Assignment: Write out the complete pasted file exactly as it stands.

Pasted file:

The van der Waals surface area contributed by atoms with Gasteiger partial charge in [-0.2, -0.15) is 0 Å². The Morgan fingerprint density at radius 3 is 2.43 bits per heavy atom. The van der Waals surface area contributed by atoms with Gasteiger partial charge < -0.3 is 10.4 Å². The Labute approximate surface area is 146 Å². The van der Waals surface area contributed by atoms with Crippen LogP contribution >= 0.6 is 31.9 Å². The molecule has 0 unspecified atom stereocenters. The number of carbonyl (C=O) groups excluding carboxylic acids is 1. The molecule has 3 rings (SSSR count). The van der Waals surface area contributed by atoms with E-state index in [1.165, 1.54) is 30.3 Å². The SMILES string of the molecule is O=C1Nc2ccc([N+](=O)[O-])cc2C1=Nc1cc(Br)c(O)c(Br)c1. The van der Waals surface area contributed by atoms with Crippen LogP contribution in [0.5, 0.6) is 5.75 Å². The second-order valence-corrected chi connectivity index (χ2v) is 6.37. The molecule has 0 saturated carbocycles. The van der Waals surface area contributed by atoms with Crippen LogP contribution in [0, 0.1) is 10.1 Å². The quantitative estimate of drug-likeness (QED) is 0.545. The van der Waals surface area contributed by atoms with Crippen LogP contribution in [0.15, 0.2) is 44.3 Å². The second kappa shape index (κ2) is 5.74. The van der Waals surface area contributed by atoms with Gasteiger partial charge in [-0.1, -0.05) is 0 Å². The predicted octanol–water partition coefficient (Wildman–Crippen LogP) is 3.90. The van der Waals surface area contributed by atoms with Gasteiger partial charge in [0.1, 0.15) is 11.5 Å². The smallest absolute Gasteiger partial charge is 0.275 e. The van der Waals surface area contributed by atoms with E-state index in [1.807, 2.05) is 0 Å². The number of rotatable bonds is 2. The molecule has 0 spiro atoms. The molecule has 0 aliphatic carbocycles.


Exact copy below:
The van der Waals surface area contributed by atoms with Gasteiger partial charge in [-0.2, -0.15) is 0 Å². The Morgan fingerprint density at radius 3 is 2.43 bits per heavy atom. The van der Waals surface area contributed by atoms with Gasteiger partial charge < -0.3 is 10.4 Å². The Labute approximate surface area is 146 Å². The van der Waals surface area contributed by atoms with Crippen LogP contribution >= 0.6 is 31.9 Å². The molecule has 0 unspecified atom stereocenters. The number of carbonyl (C=O) groups excluding carboxylic acids is 1. The molecule has 3 rings (SSSR count). The van der Waals surface area contributed by atoms with E-state index in [1.165, 1.54) is 30.3 Å². The SMILES string of the molecule is O=C1Nc2ccc([N+](=O)[O-])cc2C1=Nc1cc(Br)c(O)c(Br)c1. The van der Waals surface area contributed by atoms with Crippen LogP contribution in [0.5, 0.6) is 5.75 Å². The second-order valence-corrected chi connectivity index (χ2v) is 6.37. The molecule has 0 saturated carbocycles. The van der Waals surface area contributed by atoms with Crippen LogP contribution in [0, 0.1) is 10.1 Å². The quantitative estimate of drug-likeness (QED) is 0.545. The van der Waals surface area contributed by atoms with Crippen LogP contribution in [0.15, 0.2) is 44.3 Å². The second kappa shape index (κ2) is 5.74. The van der Waals surface area contributed by atoms with Gasteiger partial charge in [-0.1, -0.05) is 0 Å². The predicted octanol–water partition coefficient (Wildman–Crippen LogP) is 3.90. The van der Waals surface area contributed by atoms with Gasteiger partial charge in [0.1, 0.15) is 11.5 Å². The smallest absolute Gasteiger partial charge is 0.275 e. The van der Waals surface area contributed by atoms with E-state index in [1.807, 2.05) is 0 Å². The number of rotatable bonds is 2. The molecule has 0 spiro atoms. The molecule has 0 aliphatic carbocycles.